As we continue to breakdown each of the Dodgers’ major transactions this off season we look towards returning Dodger Rich Hill and his new 3 year/$48m deal.
After a deep playoff run, the Dodgers entered the 2016 off-season with an impressive crop of departing free agents. Among core players Justin Turner, Kenley Jansen, Chase Utley and Joe Blanton, Hill appeared to standout perhaps of something as a luxury when prioritizing the clubs off-season needs.
Coming off the back of a season and 4 starts of excellence, Hill hit the free agent market as a 36 year old without the burden of a qualifying offer thanks to a mid-season trade from the A’s to the Dodgers. With such a dearth of free agent starters (Ivan Nova represented the next best alternative) Hill looked set to earn a handsome payday despite his age.
After bouncing around as a roughly league average starter for much of his career, Hill broke out late in the 2015 season in a 4 start cameo with the Red Sox in September. In those 4 starts, Hill would post a 1.55 ERA with 11.17 K/9 against just 1.55 BB/9. Those numbers proved enough to spark the interest of Billy Beane and Hill signed a 1yr/$6m deal that off season.
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However, it was in 2016 that Hill truly dominated. In 110 innings split between the Athletics and Dodgers, Hill would compile a 2.12 ERA with 10.52 K/9 and a stingy 2.69 BB/9. FIP also viewed Hill’s work favorably offering a 2.39 mark.
All that culminated in the Dodgers re-signing Hill for 3yrs/$48m but just how much value can we expect the lefty to provide?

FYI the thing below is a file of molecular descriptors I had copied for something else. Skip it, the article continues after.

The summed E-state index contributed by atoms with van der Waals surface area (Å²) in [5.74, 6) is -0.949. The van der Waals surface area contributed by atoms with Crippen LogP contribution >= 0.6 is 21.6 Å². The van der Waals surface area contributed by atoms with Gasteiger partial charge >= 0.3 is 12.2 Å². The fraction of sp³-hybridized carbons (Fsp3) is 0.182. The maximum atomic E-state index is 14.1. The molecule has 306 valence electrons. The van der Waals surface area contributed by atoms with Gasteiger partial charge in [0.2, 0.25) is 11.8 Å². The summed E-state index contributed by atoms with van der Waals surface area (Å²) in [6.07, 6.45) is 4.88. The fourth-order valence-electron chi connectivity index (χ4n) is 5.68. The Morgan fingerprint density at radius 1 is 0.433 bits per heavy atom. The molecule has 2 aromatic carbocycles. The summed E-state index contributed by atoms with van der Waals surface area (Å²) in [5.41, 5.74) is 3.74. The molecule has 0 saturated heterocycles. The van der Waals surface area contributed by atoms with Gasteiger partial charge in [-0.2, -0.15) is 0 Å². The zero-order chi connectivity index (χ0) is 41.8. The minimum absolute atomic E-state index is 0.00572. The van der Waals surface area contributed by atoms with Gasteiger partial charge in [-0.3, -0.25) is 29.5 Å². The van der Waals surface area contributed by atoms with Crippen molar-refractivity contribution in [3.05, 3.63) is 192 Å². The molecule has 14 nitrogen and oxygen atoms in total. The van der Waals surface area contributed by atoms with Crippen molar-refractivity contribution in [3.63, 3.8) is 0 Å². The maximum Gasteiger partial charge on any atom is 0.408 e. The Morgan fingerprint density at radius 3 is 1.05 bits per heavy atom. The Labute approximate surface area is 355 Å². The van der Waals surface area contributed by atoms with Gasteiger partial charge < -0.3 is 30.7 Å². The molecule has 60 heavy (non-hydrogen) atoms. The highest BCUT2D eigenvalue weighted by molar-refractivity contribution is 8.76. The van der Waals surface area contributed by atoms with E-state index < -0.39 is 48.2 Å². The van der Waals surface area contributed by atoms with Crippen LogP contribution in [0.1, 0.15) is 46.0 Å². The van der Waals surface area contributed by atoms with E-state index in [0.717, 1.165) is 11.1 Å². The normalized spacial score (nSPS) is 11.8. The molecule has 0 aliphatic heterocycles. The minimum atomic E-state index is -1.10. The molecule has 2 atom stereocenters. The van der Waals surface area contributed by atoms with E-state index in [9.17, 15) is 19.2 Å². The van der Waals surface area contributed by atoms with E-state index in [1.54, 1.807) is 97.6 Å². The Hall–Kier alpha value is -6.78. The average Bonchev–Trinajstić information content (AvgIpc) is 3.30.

One way in which we can judge Hill’s contract value is by comparing him to other notable free agents. The only other notable free agent starter this off-season was Ivan Nova, comparing him to Hill looks something like this:
So by nearly every measure, Hill out pitched Nova in 2016 and will get paid significantly more over the next 3 seasons.
Perhaps we can look back to last off season to find some better comparisons and that is in fact the case.
The table above describe Rich Hill’s 2016 season compared to the 2015 seasons of Scott Kazmir and John Lackey – ie each of their contract years. Again, Hill appears to be the superior performer in most categories compared to his peers, however, the gap is less glaring than with Nova. Each of these starters will earn an Average Annual Salary of $16m so it appears that Hill’s new contract is right in line with the market rate for an above average, aging starter.
Another way we can measure Hill’s contract value is by calculating the expected surplus value for the duration of his contract.
At the current rate, we know that the free market values a win at roughly $8m. Meanwhile, Steamer projects Hill to produce 3.2 WAR as a 37 year old next season. If we apply a 10% aging penalty for years 2 and 3 of the deal then we can expect Hill to produce 3.2, 2.9 and 2.6 WAR through 2019. Doing some simple maths, at $8m per win Hill is expected to be worth $69.6m over those 3 seasons, good for $21.6M of surplus value.
However, it may be unreasonable to expect Hill to still be a member of the rotation as a 39 year old in 2019 with top prospects Walker Buehler, Jose de Leon and Jordan Sheffield ready to make an impact. If we push Hill into a loogy role for the 2019 season – a role where he should excel – we could expect Hill to produce something more along the lines of 1.3 WAR. Again with some simple math, we get Hill being worth some $59.2m – $11.2m of surplus value over the three years.
No matter which way you look at it this contract appears to be a steal for the Dodgers. While Hill’s advanced age and somewhat extensive injury history offers plenty of risk the lefty should more than pay off his deal.